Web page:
Singer Admits Improper Mask Wearing Not Effective, Times Doesn’t Report

Media bias towards mask mandates continue.

In a stunning admission, Carroll County’s Health Department Chief Ed Singer admitted masks are not effective when improperly worn.

The board was discussing how to best utilize the $1.9 million that was intended for the virtual learning program but was canceled due to low participation.  A recommendation was brought forward to instead use these funds to buy better masks, such as KN95 masks, for parents and children concerned by COVID spread. 

Singer then explained, “When you look at the OSHA standards for the wearing of these masks and you want them to have the effectiveness that they’re manufactured to do, there’s a lot of things you have to do to really make them fully effective.”  Singer continued, “If you wanted to buy them and make them available to people, I’m not going to tell you not to do it, but it may give you a false sense of security than what you’re paying for, because without a proper fit test and a proper fitting mask for individuals it’s really not as beneficial.”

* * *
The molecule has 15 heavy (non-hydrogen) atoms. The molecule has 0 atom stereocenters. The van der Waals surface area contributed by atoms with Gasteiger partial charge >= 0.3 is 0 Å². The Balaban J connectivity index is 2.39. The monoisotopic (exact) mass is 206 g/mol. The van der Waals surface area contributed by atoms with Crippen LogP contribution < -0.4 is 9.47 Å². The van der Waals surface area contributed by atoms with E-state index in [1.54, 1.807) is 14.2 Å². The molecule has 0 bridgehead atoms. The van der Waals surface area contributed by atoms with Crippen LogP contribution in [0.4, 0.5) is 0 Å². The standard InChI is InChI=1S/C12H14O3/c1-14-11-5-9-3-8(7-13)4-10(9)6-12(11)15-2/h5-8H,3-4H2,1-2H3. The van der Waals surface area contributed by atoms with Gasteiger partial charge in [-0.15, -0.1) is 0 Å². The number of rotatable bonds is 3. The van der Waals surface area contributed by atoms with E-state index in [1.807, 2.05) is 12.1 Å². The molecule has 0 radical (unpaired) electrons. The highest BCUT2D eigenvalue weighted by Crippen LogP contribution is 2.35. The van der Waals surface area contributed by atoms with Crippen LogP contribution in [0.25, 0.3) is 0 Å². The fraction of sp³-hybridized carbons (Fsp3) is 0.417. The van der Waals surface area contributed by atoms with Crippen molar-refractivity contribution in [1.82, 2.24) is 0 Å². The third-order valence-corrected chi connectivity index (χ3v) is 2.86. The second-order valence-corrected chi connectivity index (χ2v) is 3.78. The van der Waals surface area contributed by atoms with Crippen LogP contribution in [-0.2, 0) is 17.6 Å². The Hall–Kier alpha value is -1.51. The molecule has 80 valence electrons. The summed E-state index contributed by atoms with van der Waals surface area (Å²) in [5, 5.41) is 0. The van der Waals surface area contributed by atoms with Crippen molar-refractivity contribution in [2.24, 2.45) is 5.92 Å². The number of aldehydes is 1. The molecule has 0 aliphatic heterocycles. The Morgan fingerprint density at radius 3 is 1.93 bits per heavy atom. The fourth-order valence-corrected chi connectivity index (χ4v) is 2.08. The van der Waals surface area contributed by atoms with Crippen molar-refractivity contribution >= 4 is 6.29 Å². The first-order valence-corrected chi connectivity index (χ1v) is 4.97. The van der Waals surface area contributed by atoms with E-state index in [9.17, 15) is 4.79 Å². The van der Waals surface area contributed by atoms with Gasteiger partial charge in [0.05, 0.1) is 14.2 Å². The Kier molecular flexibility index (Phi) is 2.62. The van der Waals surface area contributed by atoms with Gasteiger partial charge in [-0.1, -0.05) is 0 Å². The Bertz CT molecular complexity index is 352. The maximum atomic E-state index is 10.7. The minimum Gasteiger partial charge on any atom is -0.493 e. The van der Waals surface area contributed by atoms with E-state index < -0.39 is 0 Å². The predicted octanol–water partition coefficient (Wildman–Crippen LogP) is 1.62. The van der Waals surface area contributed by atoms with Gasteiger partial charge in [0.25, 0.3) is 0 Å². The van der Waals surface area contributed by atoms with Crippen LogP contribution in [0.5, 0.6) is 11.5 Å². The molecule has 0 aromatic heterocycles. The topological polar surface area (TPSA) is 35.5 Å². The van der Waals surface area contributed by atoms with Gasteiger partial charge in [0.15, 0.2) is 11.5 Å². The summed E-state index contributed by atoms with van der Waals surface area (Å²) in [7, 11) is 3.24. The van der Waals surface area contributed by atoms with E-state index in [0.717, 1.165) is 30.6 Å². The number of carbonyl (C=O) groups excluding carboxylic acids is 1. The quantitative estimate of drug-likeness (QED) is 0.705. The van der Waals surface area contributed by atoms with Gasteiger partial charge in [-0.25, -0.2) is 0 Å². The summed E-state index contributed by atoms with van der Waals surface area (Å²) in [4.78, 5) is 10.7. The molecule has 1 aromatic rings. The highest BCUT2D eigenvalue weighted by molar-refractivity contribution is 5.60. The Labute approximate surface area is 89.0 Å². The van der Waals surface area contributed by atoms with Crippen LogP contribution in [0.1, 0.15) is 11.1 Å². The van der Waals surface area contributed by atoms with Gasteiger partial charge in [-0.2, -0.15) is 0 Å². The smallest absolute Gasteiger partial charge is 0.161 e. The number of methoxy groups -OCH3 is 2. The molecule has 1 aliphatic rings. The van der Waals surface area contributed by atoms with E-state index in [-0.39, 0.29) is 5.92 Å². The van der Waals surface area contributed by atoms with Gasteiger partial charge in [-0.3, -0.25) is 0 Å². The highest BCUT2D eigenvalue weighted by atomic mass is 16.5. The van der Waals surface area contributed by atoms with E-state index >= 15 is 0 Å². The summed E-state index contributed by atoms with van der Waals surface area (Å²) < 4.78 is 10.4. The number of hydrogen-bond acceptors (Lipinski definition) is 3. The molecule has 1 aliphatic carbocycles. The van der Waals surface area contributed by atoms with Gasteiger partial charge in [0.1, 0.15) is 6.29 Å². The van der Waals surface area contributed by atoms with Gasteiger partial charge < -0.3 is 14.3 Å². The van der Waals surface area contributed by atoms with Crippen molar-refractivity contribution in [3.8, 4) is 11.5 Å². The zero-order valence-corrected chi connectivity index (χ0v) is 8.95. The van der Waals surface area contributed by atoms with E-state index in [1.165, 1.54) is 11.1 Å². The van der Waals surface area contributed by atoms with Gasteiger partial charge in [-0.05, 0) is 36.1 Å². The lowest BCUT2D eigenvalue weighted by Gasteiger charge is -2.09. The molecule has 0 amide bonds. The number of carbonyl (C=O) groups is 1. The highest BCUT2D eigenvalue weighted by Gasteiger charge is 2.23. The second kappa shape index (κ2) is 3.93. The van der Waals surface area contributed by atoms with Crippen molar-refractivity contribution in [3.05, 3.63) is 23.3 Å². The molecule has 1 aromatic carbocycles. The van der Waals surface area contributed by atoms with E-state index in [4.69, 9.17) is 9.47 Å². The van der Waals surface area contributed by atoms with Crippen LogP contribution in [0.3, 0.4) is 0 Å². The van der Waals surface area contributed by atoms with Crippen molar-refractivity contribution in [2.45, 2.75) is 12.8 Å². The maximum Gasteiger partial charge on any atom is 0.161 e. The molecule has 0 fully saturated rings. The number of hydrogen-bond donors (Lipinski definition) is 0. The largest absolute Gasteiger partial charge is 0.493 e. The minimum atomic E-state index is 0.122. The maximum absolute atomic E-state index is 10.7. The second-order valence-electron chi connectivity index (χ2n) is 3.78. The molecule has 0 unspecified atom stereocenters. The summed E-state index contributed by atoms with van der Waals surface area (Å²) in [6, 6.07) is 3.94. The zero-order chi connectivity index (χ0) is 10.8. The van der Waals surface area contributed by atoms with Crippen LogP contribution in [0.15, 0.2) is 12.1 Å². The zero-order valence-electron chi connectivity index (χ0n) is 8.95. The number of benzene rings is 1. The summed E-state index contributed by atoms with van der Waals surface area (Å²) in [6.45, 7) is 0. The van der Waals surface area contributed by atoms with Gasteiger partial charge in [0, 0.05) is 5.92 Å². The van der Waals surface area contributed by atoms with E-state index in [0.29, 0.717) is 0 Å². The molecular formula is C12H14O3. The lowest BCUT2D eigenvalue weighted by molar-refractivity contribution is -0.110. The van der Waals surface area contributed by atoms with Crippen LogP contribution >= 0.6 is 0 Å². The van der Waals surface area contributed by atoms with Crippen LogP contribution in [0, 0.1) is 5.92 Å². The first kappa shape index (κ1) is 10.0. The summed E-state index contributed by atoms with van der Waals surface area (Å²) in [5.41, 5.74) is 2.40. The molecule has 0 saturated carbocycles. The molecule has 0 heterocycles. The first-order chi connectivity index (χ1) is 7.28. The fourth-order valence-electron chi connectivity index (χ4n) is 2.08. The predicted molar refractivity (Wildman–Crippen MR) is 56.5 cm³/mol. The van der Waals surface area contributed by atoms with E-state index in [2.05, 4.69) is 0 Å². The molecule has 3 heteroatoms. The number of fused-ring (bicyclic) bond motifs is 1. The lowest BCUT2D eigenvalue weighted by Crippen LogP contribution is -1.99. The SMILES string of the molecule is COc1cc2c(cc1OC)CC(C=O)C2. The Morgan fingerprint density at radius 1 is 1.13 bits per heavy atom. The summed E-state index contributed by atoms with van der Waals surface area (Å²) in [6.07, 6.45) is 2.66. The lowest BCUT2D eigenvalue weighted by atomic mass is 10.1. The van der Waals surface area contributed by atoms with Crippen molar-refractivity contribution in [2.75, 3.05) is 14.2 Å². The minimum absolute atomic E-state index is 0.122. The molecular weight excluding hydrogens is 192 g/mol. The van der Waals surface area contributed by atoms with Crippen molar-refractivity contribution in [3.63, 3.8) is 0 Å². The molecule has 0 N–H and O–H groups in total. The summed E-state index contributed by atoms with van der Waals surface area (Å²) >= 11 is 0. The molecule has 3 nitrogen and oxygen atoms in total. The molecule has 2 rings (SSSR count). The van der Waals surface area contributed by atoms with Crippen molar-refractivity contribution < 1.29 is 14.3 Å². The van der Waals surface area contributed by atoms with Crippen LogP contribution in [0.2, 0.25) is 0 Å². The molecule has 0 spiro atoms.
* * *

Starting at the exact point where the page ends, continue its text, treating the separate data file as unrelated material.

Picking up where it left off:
When comparing improperly worn KN95 masks to cloth, Singer commented, “I’m not going to say they aren’t more effective than cloth masks.”

Opponents of mask mandates have long argued that requiring mask-wearing for school-aged children, who aren’t likely to follow proper masks protocols, is not practical.

Yet, despite having a reporter dedicated to observing the Board of Education meetings, the Carroll County Times failed to report Singer’s statement.

“Not sure how the reporter missed that statement” said a parent who attended the meeting but wished to remain anonymous. “It’s almost as if she reported on a different meeting.  Maybe she was hoping for a different decision by the board.”

Carroll County Times did not respond to our request for comment.

The CDC and the Carroll County Health Department all recommend that students return to schools wearing masks, despite a 99.997% survival rate among children and the ineffectiveness of improperly worn masks.

“By allowing students to attend school without masks, the board followed the science, not the bureaucrats,” said the anonymous parent.

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